Every part of what Trump said was false — including the claim that the California-based cybersecurity firm CrowdStrike, hired by the DNC when it discovered the infiltration of its systems, is owned by a “wealthy Ukrainian.” But “the server” has been a long-running obsession of the president’s. He has referenced it repeatedly on Twitter, in media interviews, while standing onstage next to Russian President Vladimir Putin and, more recently, in his July 25 phone conversation with Ukrainian leader Volodymyr Zelensky.

That refrain is troubling, most of all because it shows that Trump is fixated on a conspiracy theory that his own national security advisers have denounced as “completely debunked.” These theories allege that there is a server that the DNC refused to turn over to the FBI, purportedly to conceal evidence that would disprove the intelligence community’s consensus that Russia was responsible for the hack. According to some versions of the theory, another country (perhaps Ukraine) was the true culprit; in others, the theft of thousands of DNC emails later published by WikiLeaks was an “inside job.” The unifying theme, however, is a desire to exonerate Russia of the crime.

Trump’s obsession with the server suggests either that he is unwilling to seek reliable information from the government’s own intelligence and law enforcement agencies or that he disbelieves what they tell him, even on questions where there is no ambiguity or doubt. This goes well beyond healthy skepticism and into the realm of dangerous dysfunction: A president who refuses to accept intelligence assessments he prefers not to believe cannot make sound decisions, and over time this creates pressure to politicize intelligence — with agencies flattering the president’s preconceptions to remain …read more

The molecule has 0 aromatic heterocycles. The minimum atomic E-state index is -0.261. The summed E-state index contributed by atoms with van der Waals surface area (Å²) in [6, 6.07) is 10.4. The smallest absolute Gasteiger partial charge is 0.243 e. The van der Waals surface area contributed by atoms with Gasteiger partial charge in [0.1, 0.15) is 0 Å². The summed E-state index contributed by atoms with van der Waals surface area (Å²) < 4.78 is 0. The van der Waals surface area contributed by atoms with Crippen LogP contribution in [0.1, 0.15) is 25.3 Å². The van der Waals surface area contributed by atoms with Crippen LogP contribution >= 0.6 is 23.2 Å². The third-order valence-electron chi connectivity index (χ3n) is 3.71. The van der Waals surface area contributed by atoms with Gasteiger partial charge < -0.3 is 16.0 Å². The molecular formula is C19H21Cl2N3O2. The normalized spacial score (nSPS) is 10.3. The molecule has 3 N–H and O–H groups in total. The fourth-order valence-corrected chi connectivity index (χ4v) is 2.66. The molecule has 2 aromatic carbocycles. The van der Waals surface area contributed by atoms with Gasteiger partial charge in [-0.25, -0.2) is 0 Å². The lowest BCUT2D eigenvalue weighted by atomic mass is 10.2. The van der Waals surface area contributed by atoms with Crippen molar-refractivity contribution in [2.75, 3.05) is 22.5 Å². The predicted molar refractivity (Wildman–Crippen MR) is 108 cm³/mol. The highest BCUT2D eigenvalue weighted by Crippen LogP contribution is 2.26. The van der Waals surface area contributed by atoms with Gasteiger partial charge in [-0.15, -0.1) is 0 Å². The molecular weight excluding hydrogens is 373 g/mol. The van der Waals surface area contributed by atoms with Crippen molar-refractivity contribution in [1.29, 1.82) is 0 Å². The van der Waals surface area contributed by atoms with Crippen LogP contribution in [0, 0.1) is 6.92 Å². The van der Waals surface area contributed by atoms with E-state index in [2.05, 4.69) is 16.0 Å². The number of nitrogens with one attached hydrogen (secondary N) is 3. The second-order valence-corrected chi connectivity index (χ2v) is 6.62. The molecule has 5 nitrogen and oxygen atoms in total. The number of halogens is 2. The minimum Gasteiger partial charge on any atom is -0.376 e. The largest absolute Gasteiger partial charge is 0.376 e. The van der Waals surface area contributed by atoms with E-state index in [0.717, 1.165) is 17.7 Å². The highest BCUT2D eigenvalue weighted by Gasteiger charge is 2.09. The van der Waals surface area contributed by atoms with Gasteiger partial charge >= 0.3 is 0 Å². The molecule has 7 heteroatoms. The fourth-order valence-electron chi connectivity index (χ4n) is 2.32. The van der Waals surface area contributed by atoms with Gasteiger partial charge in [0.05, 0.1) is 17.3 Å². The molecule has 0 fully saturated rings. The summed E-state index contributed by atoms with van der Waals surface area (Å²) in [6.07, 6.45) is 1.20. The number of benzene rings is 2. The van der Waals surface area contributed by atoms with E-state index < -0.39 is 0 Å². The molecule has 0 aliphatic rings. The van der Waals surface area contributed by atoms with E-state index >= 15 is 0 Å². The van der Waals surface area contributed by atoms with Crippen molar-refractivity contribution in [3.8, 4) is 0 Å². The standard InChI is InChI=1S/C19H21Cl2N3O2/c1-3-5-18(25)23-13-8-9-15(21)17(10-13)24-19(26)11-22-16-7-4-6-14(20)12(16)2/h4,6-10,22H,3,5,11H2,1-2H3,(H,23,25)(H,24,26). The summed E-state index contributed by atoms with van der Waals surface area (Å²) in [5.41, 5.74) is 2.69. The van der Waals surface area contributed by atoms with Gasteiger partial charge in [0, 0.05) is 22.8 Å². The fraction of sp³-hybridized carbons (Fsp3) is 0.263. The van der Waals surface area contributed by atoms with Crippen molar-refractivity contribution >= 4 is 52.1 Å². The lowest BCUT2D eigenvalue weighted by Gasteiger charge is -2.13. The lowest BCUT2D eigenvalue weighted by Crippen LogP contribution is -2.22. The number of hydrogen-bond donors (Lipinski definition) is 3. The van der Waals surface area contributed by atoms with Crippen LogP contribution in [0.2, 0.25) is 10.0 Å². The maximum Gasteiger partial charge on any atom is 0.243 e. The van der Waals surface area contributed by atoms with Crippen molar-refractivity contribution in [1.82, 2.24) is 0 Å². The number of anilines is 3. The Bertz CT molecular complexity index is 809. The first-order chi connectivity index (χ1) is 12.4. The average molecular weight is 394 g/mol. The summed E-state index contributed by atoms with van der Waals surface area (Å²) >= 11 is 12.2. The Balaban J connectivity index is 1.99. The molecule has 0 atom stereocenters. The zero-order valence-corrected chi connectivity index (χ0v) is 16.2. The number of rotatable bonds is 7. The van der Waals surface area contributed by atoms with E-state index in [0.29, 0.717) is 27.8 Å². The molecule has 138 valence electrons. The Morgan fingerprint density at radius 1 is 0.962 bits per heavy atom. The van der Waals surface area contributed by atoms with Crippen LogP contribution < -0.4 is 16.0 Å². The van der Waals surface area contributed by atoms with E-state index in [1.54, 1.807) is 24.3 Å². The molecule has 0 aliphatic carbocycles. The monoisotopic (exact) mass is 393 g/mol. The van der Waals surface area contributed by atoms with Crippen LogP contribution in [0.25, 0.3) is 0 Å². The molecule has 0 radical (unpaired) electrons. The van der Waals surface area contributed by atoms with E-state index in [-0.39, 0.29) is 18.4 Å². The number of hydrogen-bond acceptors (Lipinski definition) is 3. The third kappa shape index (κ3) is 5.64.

Source: OP-EDS

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Queen Elizabeth II: The Real Stories Behind the Tumultuous 1960s and '70s

November 25, 2019 in History

By Jessica Pearce Rotondi

The British royal family faced significant milestones and challenges during the two decades.

The crown can be a heavy burden to bear, and the 1960s and 70s were challenging decades for Queen Elizabeth. From tabloid coverage of Princess Margaret’s affair to Prince Charles’s affair with Camilla Parker Bowles, the royal family entered the spotlight like never before. When disaster struck in Aberfan and a miner’s strike plunged London into darkness, Queen Elizabeth was tasked with restoring calm and order to a changing nation. Here are seven of the biggest moments in Queen Elizabeth’s reign in the 1960s and 1970s.

1. Princess Margaret’s Controversial U.S. Tour

Lord Snowdon, first lady Mrs. Johnson, Princess Margaret and President Lyndon Johnson pose for photographers in the Queen’s room at the White House on November 17, 1965, prior to a dinner-dance in honor of the royal visit.

By 1965, Queen Elizabeth’s sister, Princess Margaret, had established her reputation as the royal most likely to court controversy. So Elizabeth II was playing with fire when she sent “The Royal Lightning Rod” on a three-week tour of the United States.

The trip came at a tense time in U.S.-U.K. Relations. Prime Minister Harold Wilson and President Lyndon B. Johnson were at loggerheads, the UK was in debt and in need of American approval for a loan and America was embroiled in the Vietnam War just as Britain was shedding its colonial holdings.